Comment: Ward’s strong, unspectacular reign

Comment: Ward’s strong, unspectacular reign

The announcement that Richard Ward is to stand down as Lloyd’s CEO at the end of the year came as a surprise. But, given that he is the longest-serving CEO at the three centuries old market, perhaps it shouldn’t have done. He has more than done his time.

Yet, given the announcement came at a time when many in the market still have a bad taste in their mouths from Aon’s deal for Berkshire Hathaway to take 7.5% of its Lloyd’s business, the news seemed ominous. The feeling is that the Lloyd’s management could have done more to fight against a deal that it is feared will merely mean less business for those actually in Lloyd’s.

“I wonder why he is leaving now,” Phil Race, managing director of London market insurance technology firm Agencyport, told Reactions. “They didn’t have a successor in place and it’s a very high status and attractive role. You would have thought Lloyd’s would have prepared a replacement before Ward said he was off.”

Ward deserves much praise. He leaves Lloyd’s in a much better position than he found it.
The market has record capacity of £25.1bn ($37.1bn) for 2013, reflecting the continued attractiveness of the market. Going into 2013, 57 Lloyd’s managing agents were overseeing 89 active syndicates, including 12 special purpose vehicles providing £530m of sidecar capacity, according to Aon Benfield.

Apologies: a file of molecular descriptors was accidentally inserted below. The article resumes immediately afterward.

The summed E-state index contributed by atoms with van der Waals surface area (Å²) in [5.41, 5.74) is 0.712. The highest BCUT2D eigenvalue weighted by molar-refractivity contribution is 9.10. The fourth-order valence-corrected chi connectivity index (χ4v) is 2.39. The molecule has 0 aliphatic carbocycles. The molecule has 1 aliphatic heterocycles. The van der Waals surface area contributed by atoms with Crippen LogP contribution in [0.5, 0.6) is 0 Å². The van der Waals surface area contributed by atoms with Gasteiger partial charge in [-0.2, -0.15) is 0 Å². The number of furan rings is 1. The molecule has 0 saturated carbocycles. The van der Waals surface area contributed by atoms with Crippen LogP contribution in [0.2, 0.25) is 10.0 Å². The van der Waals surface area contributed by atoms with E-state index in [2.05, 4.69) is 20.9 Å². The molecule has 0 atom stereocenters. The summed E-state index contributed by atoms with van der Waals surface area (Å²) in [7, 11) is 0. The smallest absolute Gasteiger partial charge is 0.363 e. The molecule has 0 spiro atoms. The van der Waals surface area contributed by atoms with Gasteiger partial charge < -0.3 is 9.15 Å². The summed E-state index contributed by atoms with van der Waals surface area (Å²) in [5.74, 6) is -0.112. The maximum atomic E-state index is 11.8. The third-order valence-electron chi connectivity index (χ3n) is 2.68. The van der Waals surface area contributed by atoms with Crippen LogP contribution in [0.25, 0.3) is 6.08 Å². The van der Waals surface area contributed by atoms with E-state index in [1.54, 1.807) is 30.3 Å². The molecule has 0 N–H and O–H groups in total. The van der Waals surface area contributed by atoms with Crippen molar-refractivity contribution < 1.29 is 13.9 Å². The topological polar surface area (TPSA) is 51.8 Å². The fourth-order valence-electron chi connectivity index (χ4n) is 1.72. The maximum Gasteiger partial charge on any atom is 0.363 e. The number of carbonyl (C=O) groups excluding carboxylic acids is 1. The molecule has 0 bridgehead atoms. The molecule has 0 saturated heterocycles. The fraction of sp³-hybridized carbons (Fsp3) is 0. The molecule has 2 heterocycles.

Lloyd’s reported an impressive pre-tax profit of £2.8bn for 2012, a turnaround from the £516m loss in 2011. It is a sign of Lloyd’s strength that Lloyd’s was able to take the record 2011 catastrophe losses in its stride, absorbing claims from the Japan earthquake, Thai floods, New Zealand earthquake relatively easily.

Gross written premiums were up by 8.6% to £25.5bn, boosted by an average risk-adjusted rate increase of 3%. Lloyd’s reported an underwriting profit of £1.7bn for 2012, after a loss of £1.2bn in 2011. The combined ratio improved to 91.1% from 106.8%

The appeal of Lloyd’s has only increased during Ward’s time, a fact for which he deserves much applause. All in all, his time has been a halcyon time for the market, especially when compared to the dark days of the 1990s. Companies have flocked to set up at Lloyd’s in the past seven years.

AM Best also last week revised the outlook to positive from stable and affirmed the financial strength rating (FSR) of A and issuer credit ratings (ICR) of “a+” of Lloyd’s and Lloyd’s Insurance Company (China) Limited (LICCL). This is a sign of the market's strength.

“The positive outlook reflects the market’s strong operating performance in recent years, in spite of the exceptional record of natural catastrophes, and AM Best’s assessment of the robust oversight of the market by Lloyd’s Performance Management Directorate and its demonstrable success in reducing earnings volatility,” said the rating agency. “The outlook also reflects the steady improvement in the market’s risk-adjusted capitalisation and AM Best’s expectation that the current level of capitalisation will be maintained for the foreseeable future.”

When making his announcement, Ward noted: “This has not been an easy decision to make but, as Lloyd’s longest-serving CEO, I believe it is now right to hand over the reins to someone else to take Lloyd’s into its next chapter.”